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A Closer Look at Falls and Falls Prevention

All older adults should be screened for risk of falling. With National Falls Prevention Awareness week happening in September, here's a recap of reasons why and resources to help PTs meet that standard.

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U.S. FDA Green Lights Omicron-Targeted COVID Boosters Ahead of Revaccination Campaign

Reuters | By Michael Erman and Julie Steenhuysen

Aug 31 (Reuters) - The U.S. Food and Drug Administration on Wednesday authorized updated COVID-19 booster shots from Pfizer (PFE.N)/BioNTech (22UAy.DE) and Moderna that target the dominant BA.4 and BA.5 Omicron subvariants, as the government prepares for a broad fall vaccination campaign that could begin within days.

The new vaccines also include the original version of the virus targeted by all the previous COVID shots.

The FDA authorized the shots for everyone ages 12 and older who has had a primary vaccination series and is at least two months out from a previous booster shot, shorter than prior recommended intervals.

Dr. Peter Marks, a senior FDA official overseeing vaccines, said he hopes the shots will restore the very good protection against symptomatic disease that the original vaccines offered when launched in late 2020 and early 2021.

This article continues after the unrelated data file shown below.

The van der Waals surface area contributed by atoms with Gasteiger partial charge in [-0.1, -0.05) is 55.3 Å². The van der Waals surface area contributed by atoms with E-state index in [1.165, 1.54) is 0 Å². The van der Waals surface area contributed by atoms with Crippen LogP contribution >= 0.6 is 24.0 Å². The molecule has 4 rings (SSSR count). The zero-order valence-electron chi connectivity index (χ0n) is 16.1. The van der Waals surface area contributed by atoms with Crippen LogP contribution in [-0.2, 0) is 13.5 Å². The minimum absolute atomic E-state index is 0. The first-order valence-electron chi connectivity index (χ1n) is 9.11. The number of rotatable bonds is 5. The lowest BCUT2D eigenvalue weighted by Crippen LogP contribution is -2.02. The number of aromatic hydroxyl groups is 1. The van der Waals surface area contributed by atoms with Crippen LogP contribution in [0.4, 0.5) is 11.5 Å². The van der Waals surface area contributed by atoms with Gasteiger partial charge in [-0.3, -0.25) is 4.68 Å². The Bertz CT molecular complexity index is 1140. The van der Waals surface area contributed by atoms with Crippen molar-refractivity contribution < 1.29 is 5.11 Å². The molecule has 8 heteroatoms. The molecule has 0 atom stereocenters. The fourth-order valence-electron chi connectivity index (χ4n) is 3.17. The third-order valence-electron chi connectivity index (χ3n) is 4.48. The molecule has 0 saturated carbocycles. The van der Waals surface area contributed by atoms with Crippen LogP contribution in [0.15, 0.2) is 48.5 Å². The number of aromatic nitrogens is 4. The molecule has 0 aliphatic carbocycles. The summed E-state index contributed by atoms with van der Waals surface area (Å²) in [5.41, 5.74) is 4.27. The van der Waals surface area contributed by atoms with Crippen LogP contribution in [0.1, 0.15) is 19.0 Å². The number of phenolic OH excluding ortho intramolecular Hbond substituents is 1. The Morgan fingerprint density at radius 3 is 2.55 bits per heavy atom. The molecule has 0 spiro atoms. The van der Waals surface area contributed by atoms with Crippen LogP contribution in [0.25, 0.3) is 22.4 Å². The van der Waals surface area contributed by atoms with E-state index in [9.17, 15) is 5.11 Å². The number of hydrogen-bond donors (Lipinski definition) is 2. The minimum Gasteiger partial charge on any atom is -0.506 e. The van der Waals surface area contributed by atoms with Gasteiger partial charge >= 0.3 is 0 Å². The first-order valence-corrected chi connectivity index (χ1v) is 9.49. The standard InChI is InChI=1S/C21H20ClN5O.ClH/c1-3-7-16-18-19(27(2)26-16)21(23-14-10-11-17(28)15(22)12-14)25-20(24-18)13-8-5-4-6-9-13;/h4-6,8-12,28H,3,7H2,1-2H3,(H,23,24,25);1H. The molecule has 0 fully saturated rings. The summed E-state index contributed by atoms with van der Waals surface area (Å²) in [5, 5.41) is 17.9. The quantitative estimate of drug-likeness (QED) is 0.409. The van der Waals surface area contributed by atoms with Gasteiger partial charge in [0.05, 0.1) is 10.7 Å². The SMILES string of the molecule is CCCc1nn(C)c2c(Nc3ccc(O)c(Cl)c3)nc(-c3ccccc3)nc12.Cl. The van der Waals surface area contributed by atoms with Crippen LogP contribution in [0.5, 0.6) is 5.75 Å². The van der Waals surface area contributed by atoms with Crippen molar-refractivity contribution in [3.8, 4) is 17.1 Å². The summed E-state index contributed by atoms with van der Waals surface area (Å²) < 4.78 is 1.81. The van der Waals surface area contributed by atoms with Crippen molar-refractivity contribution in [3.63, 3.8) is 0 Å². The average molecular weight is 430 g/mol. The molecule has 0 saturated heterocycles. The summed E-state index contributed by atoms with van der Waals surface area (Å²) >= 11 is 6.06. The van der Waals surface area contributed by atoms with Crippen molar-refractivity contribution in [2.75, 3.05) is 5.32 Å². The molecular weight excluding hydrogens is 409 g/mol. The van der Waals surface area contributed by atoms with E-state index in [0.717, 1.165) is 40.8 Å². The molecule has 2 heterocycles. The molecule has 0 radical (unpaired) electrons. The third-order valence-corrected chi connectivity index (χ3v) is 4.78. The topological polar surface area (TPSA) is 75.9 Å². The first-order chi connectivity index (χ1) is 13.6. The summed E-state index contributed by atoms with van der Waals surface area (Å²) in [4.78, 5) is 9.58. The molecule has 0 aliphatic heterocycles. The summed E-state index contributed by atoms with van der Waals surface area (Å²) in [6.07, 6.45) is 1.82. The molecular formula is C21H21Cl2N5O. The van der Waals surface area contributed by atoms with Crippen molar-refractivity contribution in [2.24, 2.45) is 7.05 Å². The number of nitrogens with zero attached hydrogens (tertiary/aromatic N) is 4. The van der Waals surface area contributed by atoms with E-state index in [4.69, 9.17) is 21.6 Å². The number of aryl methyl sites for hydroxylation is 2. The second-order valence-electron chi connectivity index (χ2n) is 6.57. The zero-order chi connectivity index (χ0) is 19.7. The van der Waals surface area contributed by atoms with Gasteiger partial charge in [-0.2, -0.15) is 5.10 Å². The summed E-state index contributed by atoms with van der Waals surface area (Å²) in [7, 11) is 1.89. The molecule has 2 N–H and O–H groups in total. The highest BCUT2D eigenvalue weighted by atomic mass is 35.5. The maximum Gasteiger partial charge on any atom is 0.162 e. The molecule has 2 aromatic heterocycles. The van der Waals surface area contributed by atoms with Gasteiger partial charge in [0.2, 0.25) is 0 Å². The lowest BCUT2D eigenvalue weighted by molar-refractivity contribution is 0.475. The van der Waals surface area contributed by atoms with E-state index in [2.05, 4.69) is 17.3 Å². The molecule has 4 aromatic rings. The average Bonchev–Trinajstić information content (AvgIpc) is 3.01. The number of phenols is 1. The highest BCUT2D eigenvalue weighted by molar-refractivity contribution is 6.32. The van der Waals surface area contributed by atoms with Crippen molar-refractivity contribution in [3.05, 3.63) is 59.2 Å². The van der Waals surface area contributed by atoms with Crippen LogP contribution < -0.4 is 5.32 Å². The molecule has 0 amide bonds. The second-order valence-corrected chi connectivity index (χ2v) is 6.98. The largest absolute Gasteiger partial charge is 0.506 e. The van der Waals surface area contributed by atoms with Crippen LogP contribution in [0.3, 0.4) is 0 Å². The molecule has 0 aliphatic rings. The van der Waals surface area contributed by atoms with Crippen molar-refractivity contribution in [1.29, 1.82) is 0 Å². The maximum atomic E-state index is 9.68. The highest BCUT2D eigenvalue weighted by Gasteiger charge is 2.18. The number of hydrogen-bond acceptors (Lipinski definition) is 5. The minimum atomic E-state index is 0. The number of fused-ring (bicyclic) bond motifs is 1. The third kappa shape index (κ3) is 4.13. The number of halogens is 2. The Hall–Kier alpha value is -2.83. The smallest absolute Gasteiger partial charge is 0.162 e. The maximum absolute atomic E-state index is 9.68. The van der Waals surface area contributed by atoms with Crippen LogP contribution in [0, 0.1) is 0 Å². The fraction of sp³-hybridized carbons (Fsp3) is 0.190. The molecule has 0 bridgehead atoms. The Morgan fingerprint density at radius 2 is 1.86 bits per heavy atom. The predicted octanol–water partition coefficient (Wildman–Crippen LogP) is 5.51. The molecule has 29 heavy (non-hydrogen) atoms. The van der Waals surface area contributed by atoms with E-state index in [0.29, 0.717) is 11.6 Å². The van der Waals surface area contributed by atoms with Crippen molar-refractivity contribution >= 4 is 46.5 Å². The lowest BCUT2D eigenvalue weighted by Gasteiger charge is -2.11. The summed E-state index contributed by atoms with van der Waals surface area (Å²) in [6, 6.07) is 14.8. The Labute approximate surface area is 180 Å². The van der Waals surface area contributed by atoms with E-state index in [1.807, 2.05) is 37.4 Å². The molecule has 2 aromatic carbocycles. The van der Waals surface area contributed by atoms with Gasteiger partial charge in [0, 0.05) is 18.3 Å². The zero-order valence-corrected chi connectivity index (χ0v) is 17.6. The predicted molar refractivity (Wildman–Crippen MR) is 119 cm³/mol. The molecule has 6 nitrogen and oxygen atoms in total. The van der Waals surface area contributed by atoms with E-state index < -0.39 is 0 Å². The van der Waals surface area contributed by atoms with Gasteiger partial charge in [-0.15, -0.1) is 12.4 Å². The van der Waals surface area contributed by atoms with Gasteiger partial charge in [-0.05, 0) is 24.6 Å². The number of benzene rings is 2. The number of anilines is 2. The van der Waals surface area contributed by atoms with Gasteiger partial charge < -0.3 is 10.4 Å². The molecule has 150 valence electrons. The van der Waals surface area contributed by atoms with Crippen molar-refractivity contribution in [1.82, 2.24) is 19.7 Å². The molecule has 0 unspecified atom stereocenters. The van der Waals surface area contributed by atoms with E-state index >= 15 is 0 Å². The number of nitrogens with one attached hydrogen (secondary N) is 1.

"We don't know for a fact yet whether we will get to that same level, but that is the goal here," Marks said.

The government has begun working on the fall rollout, which could start soon after the U.S. Centers for Disease Control and Prevention's (CDC) outside expert panel meets on Thursday and agency Director Rochelle Walensky makes a final recommendation.

The United States has secured more than 170 million doses of the two shots in an attempt to stave off the worst effects of a potential surge in infections as schools reconvene and people spend more time indoors due to colder weather.

This could be the last COVID vaccine provided for free to all Americans as the government plans to shift them to the commercial insurance market next year. read more

Moderna's retooled vaccine was authorized for those aged 18 and above, while the Pfizer/BioNTech shot will be available for those aged 12 and above, the FDA said.

Pfizer said it has some doses ready to ship immediately and can deliver up to 15 million doses by Sept 9. Moderna said it expects its new shot to be available "in the coming days."

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CMS Home Health Proposed Rule Impact White Paper

The attached one-pager was prepared by the Partnership for Medicaid Home-Based Care to illustrate the impact of the proposed CMS cuts on home health and those you serve. 

Please download the attached Colorado One-Pager and distribute widely to Senators, Congressmen & the media.


Special Report — Complying with Wage and Hour Regulations

The SESCO Report July/August, 2022 (Part 2 of 3*)

Common Misconceptions and Compliance Issues

SESCO is available through a Professional Service Agreement or through a per diem fee to conduct a thorough Wage and Hour as well as HR and employment law audit. Contact SESCO to learn more about our Professional Service Agreement and services provided to clients in all industries across the country — [email protected] or 423-764-4127.